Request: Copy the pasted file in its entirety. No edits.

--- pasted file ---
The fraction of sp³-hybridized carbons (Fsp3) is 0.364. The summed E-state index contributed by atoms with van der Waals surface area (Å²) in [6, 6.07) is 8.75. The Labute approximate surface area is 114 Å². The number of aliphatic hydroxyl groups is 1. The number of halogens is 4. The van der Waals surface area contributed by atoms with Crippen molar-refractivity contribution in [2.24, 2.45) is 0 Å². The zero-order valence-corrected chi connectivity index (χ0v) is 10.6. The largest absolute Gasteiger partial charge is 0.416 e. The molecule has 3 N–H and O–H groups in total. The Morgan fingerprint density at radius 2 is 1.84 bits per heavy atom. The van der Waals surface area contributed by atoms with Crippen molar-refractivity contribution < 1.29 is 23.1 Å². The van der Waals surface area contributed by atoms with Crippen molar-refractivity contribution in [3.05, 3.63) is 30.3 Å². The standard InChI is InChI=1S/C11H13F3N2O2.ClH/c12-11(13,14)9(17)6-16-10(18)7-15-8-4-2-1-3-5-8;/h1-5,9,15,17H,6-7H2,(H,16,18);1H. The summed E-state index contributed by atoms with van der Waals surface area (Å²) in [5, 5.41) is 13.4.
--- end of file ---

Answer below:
The fraction of sp³-hybridized carbons (Fsp3) is 0.364. The summed E-state index contributed by atoms with van der Waals surface area (Å²) in [6, 6.07) is 8.75. The Labute approximate surface area is 114 Å². The number of aliphatic hydroxyl groups is 1. The number of halogens is 4. The van der Waals surface area contributed by atoms with Crippen molar-refractivity contribution in [2.24, 2.45) is 0 Å². The zero-order valence-corrected chi connectivity index (χ0v) is 10.6. The largest absolute Gasteiger partial charge is 0.416 e. The molecule has 3 N–H and O–H groups in total. The Morgan fingerprint density at radius 2 is 1.84 bits per heavy atom. The van der Waals surface area contributed by atoms with Crippen molar-refractivity contribution < 1.29 is 23.1 Å². The van der Waals surface area contributed by atoms with Crippen molar-refractivity contribution in [3.05, 3.63) is 30.3 Å². The standard InChI is InChI=1S/C11H13F3N2O2.ClH/c12-11(13,14)9(17)6-16-10(18)7-15-8-4-2-1-3-5-8;/h1-5,9,15,17H,6-7H2,(H,16,18);1H. The summed E-state index contributed by atoms with van der Waals surface area (Å²) in [5, 5.41) is 13.4.